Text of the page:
This year we celebrate the 10-year-anniversary since Colorado took the courageous leap of legalizing marijuana. As Colorado’s cannabis marketplace has matured and thrived over the past decade, we know for certain: It is working and thriving.
Adults and patients have access to safe products, incarceration rates for cannabis-related crimes have decreased, hundreds of millions of dollars have flowed to education and other state programs and Colorado has given the U.S. and other countries a successful model from which to build upon.
Turns out the prohibitionists were wrong.
What is most important is that study after study shows how legalization of cannabis has resulted in lower youth use. The latest Healthy Kids survey by the Colorado Department of Public Safety, regarded as the best measurement of substance use in Colorado youth, has shown no increase in the percentage of Colorado kids who say they have used marijuana in the prior 30 days. It shows that in 2019, the rates of marijuana use reported for Colorado kids were not statistically different from national rates.
A new study published in the journal of the American Medical Association found “no significant associations between enactment of (recreational marijuana laws) … and marijuana use among high school students.”
Perhaps most significantly, cannabis consumption among youth has decreased even as more and more states have passed legalization laws, finds a recent federally funded study “Monitoring the Future” of more than 32,000 students.
All the finger-wagging, sky-is-falling predictions about legalized cannabis from naysayers just hasn’t played out. As the above studies show, overall trends across Colorado and the United States show that establishing regulated cannabis models actually lead to lower marijuana use among adolescents. This is a finding that directly contradicts the prohibitionists’ claims.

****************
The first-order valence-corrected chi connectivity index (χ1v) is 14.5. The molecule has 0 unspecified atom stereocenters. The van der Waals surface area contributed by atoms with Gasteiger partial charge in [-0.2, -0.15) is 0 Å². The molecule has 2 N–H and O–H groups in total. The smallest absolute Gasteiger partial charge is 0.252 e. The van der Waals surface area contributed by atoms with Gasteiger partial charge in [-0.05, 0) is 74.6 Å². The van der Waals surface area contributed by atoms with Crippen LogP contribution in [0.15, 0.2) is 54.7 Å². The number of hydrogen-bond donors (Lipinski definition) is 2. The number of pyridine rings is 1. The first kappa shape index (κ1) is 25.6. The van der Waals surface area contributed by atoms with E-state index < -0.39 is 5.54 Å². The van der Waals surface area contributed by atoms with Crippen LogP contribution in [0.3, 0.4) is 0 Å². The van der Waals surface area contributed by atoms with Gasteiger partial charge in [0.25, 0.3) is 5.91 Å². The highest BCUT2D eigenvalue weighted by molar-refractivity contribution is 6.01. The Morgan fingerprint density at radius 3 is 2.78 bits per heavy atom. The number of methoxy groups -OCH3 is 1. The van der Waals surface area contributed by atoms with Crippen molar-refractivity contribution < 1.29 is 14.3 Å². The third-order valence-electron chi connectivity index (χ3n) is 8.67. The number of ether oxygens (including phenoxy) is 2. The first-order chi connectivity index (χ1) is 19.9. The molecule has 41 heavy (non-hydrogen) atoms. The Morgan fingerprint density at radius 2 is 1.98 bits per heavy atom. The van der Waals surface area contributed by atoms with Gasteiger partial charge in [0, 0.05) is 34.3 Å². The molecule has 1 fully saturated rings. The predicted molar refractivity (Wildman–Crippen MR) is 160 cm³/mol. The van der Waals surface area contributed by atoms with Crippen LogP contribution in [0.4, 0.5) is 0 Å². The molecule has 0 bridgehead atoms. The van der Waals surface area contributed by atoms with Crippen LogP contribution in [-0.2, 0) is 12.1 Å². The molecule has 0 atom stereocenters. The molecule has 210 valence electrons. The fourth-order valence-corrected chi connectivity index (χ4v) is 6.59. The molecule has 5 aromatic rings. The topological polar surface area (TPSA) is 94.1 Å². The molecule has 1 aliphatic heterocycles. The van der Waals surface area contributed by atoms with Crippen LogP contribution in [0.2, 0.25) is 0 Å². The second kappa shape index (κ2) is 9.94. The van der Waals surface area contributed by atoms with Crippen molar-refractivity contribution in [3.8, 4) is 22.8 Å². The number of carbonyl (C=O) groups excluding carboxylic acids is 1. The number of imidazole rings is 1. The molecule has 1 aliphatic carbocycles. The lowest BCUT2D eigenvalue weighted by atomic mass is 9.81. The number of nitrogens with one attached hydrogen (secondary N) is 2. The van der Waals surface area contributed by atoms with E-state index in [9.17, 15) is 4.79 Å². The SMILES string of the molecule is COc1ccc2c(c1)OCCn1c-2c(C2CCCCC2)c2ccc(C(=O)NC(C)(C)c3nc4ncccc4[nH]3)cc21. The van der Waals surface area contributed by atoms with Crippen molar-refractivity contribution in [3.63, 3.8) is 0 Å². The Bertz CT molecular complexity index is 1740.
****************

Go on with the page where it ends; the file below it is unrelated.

This year, the industry created educational materials on responsible consumption and proper dose sizing. The industry is committed to further educating consumers and lawmakers, and to debunking myths and ensuring marijuana tax dollars continue to fund meaningful health-based and educational programs.
At the same time, when the General Assembly creates laws that restrict access, medical patients and responsible consumers are the most harmed. State-commissioned, one-sided studies could potentially place patients and adult consumers at risk of losing further access to products. Citizens and lawmakers alike must be vigilant to ensure future policies are fact-based and better protect our population from outside interests that value their bottom line over social justice and the general welfare of our great state.
Additionally, the General Assembly has introduced proposals to cap THC levels. We know from experience that if products aren’t available in the legal marketplace, an illicit market where unregulated products can be sold will fill the void.
Consider alcohol. If full-proof options are not available, and people want it, then someone will find a way to make it, which will not be as safe.
The same applies to cannabis. If it becomes watered down, less potent, or even over-taxed, then it will easily go underground, where enforcement and tracking becomes impossible.
There are more than 450 pages of state regulations the industry must comply with. We have shown the industry as a willing partner with the Marijuana Enforcement Division to create the safest market possible, while still maintaining patient and consumer access.
After 10 years of legalization, let’s celebrate what we have created together as a model of what other states can replicate.
Kevin Gallagher, of Westminster, is the executive director of the Colorado Cannabis Manufacturer’s Association.
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